Published Feb. 18, 2020
Researchers from the Oden Institute for Computational Engineering and Sciences will be at Girl Day this Saturday showing the next generation of scientists how to conduct simple yet powerful experiments to understand the role of sea ice and glacial melts in the changing Arctic climate.
Postdoctoral Scholar Nora Loose, Research Scientists Helen Pillar and An T. Nguyen, and Ph.D. candidate Tim Smith are members of Dr Patrick Heimbach’s Computational Research in Ice and Ocean Systems (CRIOS) group at the Oden Institute.
At this year’s #UTGirlDay (Saturday, February 22), the CRIOS group will show elementary and middle school girls a series of experiments that demonstrate changes in the Arctic Ocean and its marginal seas.
Read on as An T. Nguyen provides a step-by-step guide to one of their experiments illustrating how Arctic sea-ice melt is altering the physical make-up of the changing polar ocean.
Note: You can try this at home!
The entire ocean is made up of “layers” of salt waters with the upper most layers (~1-20 meters) being very fresh (containing much less salt) and the lower layers having increasing salt concentration as they go down toward the sea floor.
Step One: Find three eager oceanographers who like staring at jars. Cue Nora Loose, Helen Pillar and Tim Smith.
Step Two: Fill two glass jars with tap water. Add three tablespoons of salt to one jar and mix well.
One jar is a model of salty ocean water. The other jar mimics “fresh” upper ocean water found on the surface of the Arctic Ocean. This is a result of melting sea ice, as well as river runoff. Fresh water is lighter (total weight) and less dense (weight per volume) than salt water, which is why it is found near/at the surface in the ocean.
Step Three: Add dye colored ice cubes.
Add one dye-colored ice cube into each jar. These will demonstrate how sea ice floats in both a fresh “upper ocean” (jar with tap water) and in the salty entire ocean (jar with salt).
NOTE: The ice cubes contain no salt: ice is the solid state of fresh water.
Step Four: Observe the two jars.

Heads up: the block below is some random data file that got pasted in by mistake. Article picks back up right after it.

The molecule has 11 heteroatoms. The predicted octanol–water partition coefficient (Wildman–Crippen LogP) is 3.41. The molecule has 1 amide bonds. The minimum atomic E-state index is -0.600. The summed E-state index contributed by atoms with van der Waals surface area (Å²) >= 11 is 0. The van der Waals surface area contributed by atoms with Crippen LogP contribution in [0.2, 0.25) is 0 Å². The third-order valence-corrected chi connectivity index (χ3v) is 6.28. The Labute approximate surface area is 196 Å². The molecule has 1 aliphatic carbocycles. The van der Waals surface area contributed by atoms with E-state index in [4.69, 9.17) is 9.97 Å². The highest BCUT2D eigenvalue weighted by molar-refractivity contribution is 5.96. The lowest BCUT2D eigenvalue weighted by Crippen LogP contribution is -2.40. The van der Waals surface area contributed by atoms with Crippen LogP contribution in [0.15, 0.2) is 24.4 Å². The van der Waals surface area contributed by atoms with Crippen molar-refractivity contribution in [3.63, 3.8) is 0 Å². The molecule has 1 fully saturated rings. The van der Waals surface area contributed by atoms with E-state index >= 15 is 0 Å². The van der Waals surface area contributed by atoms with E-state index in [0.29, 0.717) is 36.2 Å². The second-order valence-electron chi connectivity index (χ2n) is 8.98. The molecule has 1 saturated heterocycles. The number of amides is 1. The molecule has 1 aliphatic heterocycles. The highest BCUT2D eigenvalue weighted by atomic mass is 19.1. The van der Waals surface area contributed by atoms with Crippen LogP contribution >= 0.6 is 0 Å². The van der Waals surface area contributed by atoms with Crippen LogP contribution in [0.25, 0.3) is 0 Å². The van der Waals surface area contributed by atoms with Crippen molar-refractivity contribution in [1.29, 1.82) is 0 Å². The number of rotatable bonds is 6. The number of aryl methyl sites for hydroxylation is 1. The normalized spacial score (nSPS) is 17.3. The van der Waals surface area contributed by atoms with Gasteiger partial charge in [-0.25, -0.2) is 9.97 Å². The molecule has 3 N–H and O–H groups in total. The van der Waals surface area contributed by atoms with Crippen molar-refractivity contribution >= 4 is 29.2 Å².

The dye should behave differently in salty water versus freshwater.
In the jar with tap water, the dye-colored ice cube is now melting because the tap water is warmer than 0ºC, which is the melting temperature of fresh water. The property of fresh water is such that it is most dense at 4ºC. Thus, as the ice cube melts (from mixing of 0ºC ice with warmer tap water), it creates “cold” water around 4ºC which is now denser than all fresh water in the jar. By observing the dye, the dense water can now be seen sinking to the bottom of the fresh water jar.
In the jar with salt water, even though the melted freshwater is denser than “fresh” water, it is still MUCH LESS DENSE than salt water in the jar. As a result, the dye melted freshwater layer floats above the salt water and is restricted at or near the surface.
As we continue to observe, we notice the ice cube in the salt-water jar melts MUCH SLOWER.
This is because in the tap-water jar, due to the sinking motion of the dense (cold) water, there is continuous mixing of cold and warm water, which drops cold water down and warm water up closer to the bottom of the ice, which enhances the melting.
In the salt water jar, because the cold melt fresh water is restricted near/at the surface, much less vertical motion movements of cold/warm freshwater is taking place. As a result, the cold melted fresh water surrounds and acts to insulate the ice cube itself, preventing the warmer salt water elsewhere in the jar from reaching the ice cube’s rim and bottom. Due to this insulation, the ice cube melts much slower.
Step Five: Measure and record your findings!
The Arctic Ocean: Stirred not Shaken UT Austin Computational Research in Ice and Ocean Systems Group Location: CPE 2.216 (Rain plan location: Same as Primary Location) Audience: Grade K, Grade 1, Grade 2, Grade 3, Grade 4, Grade 5, Grade 6, Grade 7, Grade 8 For more info click here!
Written by: Johnny Holden